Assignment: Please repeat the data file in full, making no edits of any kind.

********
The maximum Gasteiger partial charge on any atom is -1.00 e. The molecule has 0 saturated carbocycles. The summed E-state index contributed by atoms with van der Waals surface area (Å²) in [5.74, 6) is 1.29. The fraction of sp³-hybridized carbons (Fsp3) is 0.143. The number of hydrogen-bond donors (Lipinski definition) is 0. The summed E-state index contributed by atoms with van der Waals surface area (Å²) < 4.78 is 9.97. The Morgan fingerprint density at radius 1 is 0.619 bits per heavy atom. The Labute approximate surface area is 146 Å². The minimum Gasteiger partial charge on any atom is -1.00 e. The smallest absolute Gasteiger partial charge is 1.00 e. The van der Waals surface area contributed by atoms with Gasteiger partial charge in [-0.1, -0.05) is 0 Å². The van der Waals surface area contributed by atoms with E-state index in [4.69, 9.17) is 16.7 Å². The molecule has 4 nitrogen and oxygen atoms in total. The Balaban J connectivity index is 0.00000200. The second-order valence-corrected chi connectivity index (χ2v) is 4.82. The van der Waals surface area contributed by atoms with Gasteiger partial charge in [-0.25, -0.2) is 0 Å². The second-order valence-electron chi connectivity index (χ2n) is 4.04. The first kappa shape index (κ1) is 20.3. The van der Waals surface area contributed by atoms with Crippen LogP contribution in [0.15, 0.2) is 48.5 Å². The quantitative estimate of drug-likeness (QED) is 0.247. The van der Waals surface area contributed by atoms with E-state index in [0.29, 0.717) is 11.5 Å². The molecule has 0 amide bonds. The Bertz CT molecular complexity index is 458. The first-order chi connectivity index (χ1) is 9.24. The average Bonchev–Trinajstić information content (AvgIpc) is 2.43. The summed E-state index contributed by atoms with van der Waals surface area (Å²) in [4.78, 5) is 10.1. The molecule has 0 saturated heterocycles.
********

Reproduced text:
The maximum Gasteiger partial charge on any atom is -1.00 e. The molecule has 0 saturated carbocycles. The summed E-state index contributed by atoms with van der Waals surface area (Å²) in [5.74, 6) is 1.29. The fraction of sp³-hybridized carbons (Fsp3) is 0.143. The number of hydrogen-bond donors (Lipinski definition) is 0. The summed E-state index contributed by atoms with van der Waals surface area (Å²) < 4.78 is 9.97. The Morgan fingerprint density at radius 1 is 0.619 bits per heavy atom. The Labute approximate surface area is 146 Å². The minimum Gasteiger partial charge on any atom is -1.00 e. The smallest absolute Gasteiger partial charge is 1.00 e. The van der Waals surface area contributed by atoms with Gasteiger partial charge in [-0.1, -0.05) is 0 Å². The van der Waals surface area contributed by atoms with E-state index in [4.69, 9.17) is 16.7 Å². The molecule has 4 nitrogen and oxygen atoms in total. The Balaban J connectivity index is 0.00000200. The second-order valence-corrected chi connectivity index (χ2v) is 4.82. The van der Waals surface area contributed by atoms with Gasteiger partial charge in [-0.25, -0.2) is 0 Å². The second-order valence-electron chi connectivity index (χ2n) is 4.04. The first kappa shape index (κ1) is 20.3. The van der Waals surface area contributed by atoms with Crippen LogP contribution in [0.15, 0.2) is 48.5 Å². The quantitative estimate of drug-likeness (QED) is 0.247. The van der Waals surface area contributed by atoms with E-state index in [0.29, 0.717) is 11.5 Å². The molecule has 0 amide bonds. The Bertz CT molecular complexity index is 458. The first-order chi connectivity index (χ1) is 9.24. The average Bonchev–Trinajstić information content (AvgIpc) is 2.43. The summed E-state index contributed by atoms with van der Waals surface area (Å²) in [4.78, 5) is 10.1. The molecule has 0 saturated heterocycles.